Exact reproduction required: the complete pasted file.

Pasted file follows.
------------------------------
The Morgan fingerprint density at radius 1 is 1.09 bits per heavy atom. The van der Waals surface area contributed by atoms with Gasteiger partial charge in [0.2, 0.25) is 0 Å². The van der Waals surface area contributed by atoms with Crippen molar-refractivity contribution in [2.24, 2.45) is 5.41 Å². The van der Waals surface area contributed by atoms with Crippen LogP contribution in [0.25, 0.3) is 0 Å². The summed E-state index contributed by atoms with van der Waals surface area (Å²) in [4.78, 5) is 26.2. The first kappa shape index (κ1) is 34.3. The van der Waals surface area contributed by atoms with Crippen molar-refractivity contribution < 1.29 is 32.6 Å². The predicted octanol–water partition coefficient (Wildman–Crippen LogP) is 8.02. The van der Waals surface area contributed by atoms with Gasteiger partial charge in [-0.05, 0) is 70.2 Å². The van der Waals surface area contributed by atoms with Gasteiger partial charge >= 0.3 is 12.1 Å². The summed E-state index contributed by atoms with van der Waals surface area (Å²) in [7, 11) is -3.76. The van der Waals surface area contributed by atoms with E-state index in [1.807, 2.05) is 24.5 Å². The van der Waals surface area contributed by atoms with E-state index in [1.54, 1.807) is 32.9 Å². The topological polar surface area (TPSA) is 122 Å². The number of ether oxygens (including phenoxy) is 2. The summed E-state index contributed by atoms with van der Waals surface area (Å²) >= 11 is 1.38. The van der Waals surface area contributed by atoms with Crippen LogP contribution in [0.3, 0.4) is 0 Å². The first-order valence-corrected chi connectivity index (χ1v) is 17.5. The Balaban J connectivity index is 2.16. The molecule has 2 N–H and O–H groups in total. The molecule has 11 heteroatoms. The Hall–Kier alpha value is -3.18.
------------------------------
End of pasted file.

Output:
The Morgan fingerprint density at radius 1 is 1.09 bits per heavy atom. The van der Waals surface area contributed by atoms with Gasteiger partial charge in [0.2, 0.25) is 0 Å². The van der Waals surface area contributed by atoms with Crippen molar-refractivity contribution in [2.24, 2.45) is 5.41 Å². The van der Waals surface area contributed by atoms with Crippen LogP contribution in [0.25, 0.3) is 0 Å². The summed E-state index contributed by atoms with van der Waals surface area (Å²) in [4.78, 5) is 26.2. The first kappa shape index (κ1) is 34.3. The van der Waals surface area contributed by atoms with Crippen molar-refractivity contribution < 1.29 is 32.6 Å². The predicted octanol–water partition coefficient (Wildman–Crippen LogP) is 8.02. The van der Waals surface area contributed by atoms with Gasteiger partial charge in [-0.05, 0) is 70.2 Å². The van der Waals surface area contributed by atoms with Gasteiger partial charge >= 0.3 is 12.1 Å². The summed E-state index contributed by atoms with van der Waals surface area (Å²) in [7, 11) is -3.76. The van der Waals surface area contributed by atoms with E-state index in [1.807, 2.05) is 24.5 Å². The van der Waals surface area contributed by atoms with E-state index in [1.54, 1.807) is 32.9 Å². The topological polar surface area (TPSA) is 122 Å². The number of ether oxygens (including phenoxy) is 2. The summed E-state index contributed by atoms with van der Waals surface area (Å²) >= 11 is 1.38. The van der Waals surface area contributed by atoms with Crippen LogP contribution in [0.3, 0.4) is 0 Å². The first-order valence-corrected chi connectivity index (χ1v) is 17.5. The Balaban J connectivity index is 2.16. The molecule has 2 N–H and O–H groups in total. The molecule has 11 heteroatoms. The Hall–Kier alpha value is -3.18.